The shocked dogs tested in the study showed more stress signals than canines trained without a shock. Their ear positions were also lower and they associated their owner with physical pain. This association made them scared and apprehensive of their owners. The dogs began to cringe in pain and fear even after not being shocked for a long period of time.
Schilder and Van der Borg also found that the shocked dogs became averse to the mere presence of their handler. In an attempt to get their dog to obey, the owners actually caused more of a rift and distance to form between them and their dog, which is likely not the intention of any pet owner who uses training collars on dogs today.
The welfare of dogs was found by multiple studies to be in serious jeopardy if the usage of shock collars continued.
In fact, organizations that have come out against the usage of shock collars include PETA, the Humane Society, the UK Association of Pet Trainers, and more. Some countries have even banned police dog training tactics involving electric shocks.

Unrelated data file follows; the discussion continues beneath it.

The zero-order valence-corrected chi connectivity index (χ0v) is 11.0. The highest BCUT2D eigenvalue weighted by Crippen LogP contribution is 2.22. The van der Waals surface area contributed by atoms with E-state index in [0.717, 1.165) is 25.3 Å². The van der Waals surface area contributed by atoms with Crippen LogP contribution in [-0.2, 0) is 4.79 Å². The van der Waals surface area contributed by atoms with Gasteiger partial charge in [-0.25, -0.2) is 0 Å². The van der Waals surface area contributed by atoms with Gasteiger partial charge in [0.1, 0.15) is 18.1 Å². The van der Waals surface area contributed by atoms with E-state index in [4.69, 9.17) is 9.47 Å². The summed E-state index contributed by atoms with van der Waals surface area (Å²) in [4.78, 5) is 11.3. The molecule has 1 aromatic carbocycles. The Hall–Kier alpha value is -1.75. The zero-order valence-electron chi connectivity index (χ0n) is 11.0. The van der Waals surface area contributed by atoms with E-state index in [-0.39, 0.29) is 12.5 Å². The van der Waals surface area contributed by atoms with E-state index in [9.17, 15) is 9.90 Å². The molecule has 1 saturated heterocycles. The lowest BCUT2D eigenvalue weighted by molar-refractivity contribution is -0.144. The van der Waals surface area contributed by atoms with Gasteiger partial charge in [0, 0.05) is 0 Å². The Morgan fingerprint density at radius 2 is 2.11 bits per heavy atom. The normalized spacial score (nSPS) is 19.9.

Being shocked is not just annoying and surprising. It is also painful. Though dogs aren’t like humans and cannot verbalize their agony, the behaviors that they exhibit when being shocked mirror those of physical pain and intense fear. Squeals, barks, and yelps are emitted and they often attempt to bite as a symptom of pain-induced aggression.
Pairing an electric shock with the wrong stimuli is the most distressing effect of shock collars. The dog’s confusion and inability to understand why he's being punished leads to long-term behavioral problems and psychological conditions such as anxiety, inexplicable aggression, and avoidance of his owner. Anxiety is not just a problem that affects humans—canine anxiety is very real and very harmful as well.
Alternatives to Electric Dog Collars
Despite the negative effects that shock collars have on dogs, some people may not be convinced. This could stem in part from the fact that they see no other alternative to shock collars and are worried that they’ll end up with a disobedient dog (though a dog that disobeys is better than a cowed, fretful one).